Faster to work with: your personal experience does little to affect everyone else's. A purely subjective opinion.I've always found it very quick to prototype in for example.
I understand you don't like PHP and that's fine. I respect your opinion. But do not try to build arguments based on subjectivity. They get shut down fast because they have no substance. Happy coding.
I'm pretty aware of PHP 7. What's the point of anonymous classes when you're still at risk that a typo will print something above every JSON response a break the whole API?
What I'm trying to say is: I really don't see any good reason to use PHP. There's dirt everywhere you look. It's not about every single flaw, it's about all of them combined.
Hello no, JS is bad enough on the front-end for me not wanting to use it on the back-end.
Sure, and some of them are better than PHP, some of them are worse. There's a lot of comments on this page saying "use something other than PHP", but it would be a lot more helpful if people shared their favourite alternatives, and why they think they're worth learning for someone who already knows PHP.
I know there are more options, but the fact remains that PHP works very well in its space. And that space is wide, judging by the fact that it's used for all sorts of web apps, including APIs.
If you ask for my personal favorite, I always go with Django (so Python).
The prime reason is the ORM. It has become so powerful that I rarely need to write SQL anymore (even for very complex queries). It also provides introspection onto the data model, which allows automated forms, admin and so on. Basically any CRUD backend is done instantly. But most of all there is a migration system that gives deterministic results and works really well with versionning and branching.
Also there is the Django REST Framework which uses the introspection abilities to make REST APIs dead simple.
Then comes all the nice "batteries included" things from the templating engine (which inspired Twig) to standard RSS or sitemap apps you can just configure to go.
And finally there is a lot of apps that will help you for common tasks, like Wagtail which will provide a very flexible CMS or Oscar which does e-commerce. All those things are not in the form of WordPress/Prestashop/etc. They are developer-oriented toolkit so you can match your client's needs while leveraging pre-existing building blocks.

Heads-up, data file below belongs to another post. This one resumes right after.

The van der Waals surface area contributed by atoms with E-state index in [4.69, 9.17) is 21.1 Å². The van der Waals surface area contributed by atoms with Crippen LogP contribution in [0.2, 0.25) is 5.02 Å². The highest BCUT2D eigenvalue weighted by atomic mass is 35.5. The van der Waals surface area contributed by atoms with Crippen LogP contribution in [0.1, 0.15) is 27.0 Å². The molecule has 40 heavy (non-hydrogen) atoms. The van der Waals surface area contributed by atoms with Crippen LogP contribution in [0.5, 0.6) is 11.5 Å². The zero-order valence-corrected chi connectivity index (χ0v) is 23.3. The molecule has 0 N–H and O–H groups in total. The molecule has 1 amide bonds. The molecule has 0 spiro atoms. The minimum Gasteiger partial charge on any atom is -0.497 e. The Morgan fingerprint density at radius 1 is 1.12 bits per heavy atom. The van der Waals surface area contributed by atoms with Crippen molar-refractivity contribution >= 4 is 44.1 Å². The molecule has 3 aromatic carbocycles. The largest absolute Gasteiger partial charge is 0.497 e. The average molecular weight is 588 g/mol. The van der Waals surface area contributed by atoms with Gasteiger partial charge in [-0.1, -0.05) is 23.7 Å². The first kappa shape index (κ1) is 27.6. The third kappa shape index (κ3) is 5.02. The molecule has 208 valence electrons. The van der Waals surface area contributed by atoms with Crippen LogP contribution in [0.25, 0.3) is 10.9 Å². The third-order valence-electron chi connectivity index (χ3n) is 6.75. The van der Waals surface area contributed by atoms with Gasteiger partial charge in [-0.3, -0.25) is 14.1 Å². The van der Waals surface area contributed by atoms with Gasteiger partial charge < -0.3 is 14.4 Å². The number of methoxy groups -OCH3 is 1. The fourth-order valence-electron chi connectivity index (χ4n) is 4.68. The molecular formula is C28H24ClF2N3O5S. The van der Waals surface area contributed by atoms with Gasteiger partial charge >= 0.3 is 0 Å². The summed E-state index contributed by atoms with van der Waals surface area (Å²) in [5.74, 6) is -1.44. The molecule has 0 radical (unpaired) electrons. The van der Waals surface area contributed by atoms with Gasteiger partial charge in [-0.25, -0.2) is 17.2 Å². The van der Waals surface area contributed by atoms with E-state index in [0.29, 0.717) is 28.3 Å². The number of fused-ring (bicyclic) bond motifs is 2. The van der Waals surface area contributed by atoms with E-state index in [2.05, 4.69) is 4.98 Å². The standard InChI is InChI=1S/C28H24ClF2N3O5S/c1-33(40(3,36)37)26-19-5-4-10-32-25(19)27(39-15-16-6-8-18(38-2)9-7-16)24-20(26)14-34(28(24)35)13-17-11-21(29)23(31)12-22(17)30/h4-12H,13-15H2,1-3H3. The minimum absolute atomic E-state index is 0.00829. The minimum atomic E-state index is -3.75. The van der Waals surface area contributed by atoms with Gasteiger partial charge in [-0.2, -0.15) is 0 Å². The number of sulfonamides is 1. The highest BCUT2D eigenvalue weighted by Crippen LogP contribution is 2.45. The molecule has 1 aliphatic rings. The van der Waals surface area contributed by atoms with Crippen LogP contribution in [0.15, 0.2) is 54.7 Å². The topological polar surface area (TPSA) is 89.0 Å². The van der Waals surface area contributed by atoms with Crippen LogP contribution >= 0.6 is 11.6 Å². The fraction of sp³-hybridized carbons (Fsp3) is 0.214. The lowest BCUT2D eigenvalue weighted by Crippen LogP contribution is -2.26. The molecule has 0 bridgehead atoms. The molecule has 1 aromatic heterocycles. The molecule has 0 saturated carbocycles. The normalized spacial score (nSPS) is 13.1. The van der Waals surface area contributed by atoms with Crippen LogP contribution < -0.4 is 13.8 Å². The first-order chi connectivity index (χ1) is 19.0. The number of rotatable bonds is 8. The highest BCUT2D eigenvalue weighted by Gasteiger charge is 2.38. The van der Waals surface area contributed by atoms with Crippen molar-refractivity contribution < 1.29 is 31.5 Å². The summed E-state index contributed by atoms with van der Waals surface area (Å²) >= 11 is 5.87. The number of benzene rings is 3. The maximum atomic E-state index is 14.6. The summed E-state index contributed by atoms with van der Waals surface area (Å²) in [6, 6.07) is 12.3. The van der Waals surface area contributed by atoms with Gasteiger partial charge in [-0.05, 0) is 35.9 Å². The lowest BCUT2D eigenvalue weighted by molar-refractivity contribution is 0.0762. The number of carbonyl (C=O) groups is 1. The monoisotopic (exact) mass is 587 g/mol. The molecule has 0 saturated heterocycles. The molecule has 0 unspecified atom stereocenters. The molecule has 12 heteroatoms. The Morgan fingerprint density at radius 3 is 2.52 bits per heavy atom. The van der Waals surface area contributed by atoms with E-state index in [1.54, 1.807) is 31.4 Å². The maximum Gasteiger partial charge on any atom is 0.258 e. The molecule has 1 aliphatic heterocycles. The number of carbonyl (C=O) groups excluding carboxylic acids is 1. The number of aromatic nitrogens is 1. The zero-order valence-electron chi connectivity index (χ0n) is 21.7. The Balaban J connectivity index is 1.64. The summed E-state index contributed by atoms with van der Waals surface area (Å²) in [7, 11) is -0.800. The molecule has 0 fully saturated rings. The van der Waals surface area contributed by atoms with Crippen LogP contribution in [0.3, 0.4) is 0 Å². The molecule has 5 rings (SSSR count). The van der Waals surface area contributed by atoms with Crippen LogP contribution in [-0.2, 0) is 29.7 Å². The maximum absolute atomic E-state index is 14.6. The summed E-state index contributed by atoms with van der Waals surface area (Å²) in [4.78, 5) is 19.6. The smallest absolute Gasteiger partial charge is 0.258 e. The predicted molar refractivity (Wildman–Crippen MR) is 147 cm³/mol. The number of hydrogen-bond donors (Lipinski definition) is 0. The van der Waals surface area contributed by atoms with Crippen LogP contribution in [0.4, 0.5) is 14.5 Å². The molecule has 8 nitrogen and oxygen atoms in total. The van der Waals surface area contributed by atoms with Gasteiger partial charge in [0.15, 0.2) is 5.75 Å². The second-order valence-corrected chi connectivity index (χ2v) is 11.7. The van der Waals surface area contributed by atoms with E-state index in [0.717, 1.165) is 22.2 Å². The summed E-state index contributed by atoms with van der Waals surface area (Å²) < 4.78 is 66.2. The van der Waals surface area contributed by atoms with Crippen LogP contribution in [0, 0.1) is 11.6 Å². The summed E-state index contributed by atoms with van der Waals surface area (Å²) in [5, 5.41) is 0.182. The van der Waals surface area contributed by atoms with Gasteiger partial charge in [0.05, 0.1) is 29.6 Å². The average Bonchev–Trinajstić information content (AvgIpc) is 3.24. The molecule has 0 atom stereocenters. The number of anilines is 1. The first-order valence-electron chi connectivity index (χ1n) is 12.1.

Basically, everything is simple and works well. That's why I like it.
Well that sounds exactly like Laravel. Perhaps you should give it a try.
I'll admit that Laravel looks like a nice piece of framework. It has a lot of good things and certainly is not too nerve-wrecking to work with.
However, it sounds a lot like Django of 2010. Just to pin one single issue down, the migrations system doesn't play well with branching. That's a serious no-goer.
sandor11 - Why do people constantly compare a framework (django) to raw php and feel that is a fair comparison? I see "x-framework vs php" statements 50x more often than I see "x-framework vs php-framework" statements.
Rowan Collins asked for people to "share their favourite alternatives" to PHP. Rémy replied with a framework once again and compared features of the framework like ORM to raw PHP! WTF? There are many PHP frameworks with ORM's and also standalone ORM libraries! Guess what Rémy. I don't use php frameworks but "I rarely need to write SQL anymore" also. And then Rémy goes on to list more libraries and frameworks as reasons why python+django+lots-of-frameworks is better than raw php by itself. That makes no sense.
Specifically saying Laravel's migration features are inferior to Django's is the only fair and sensible thing Rémy has said.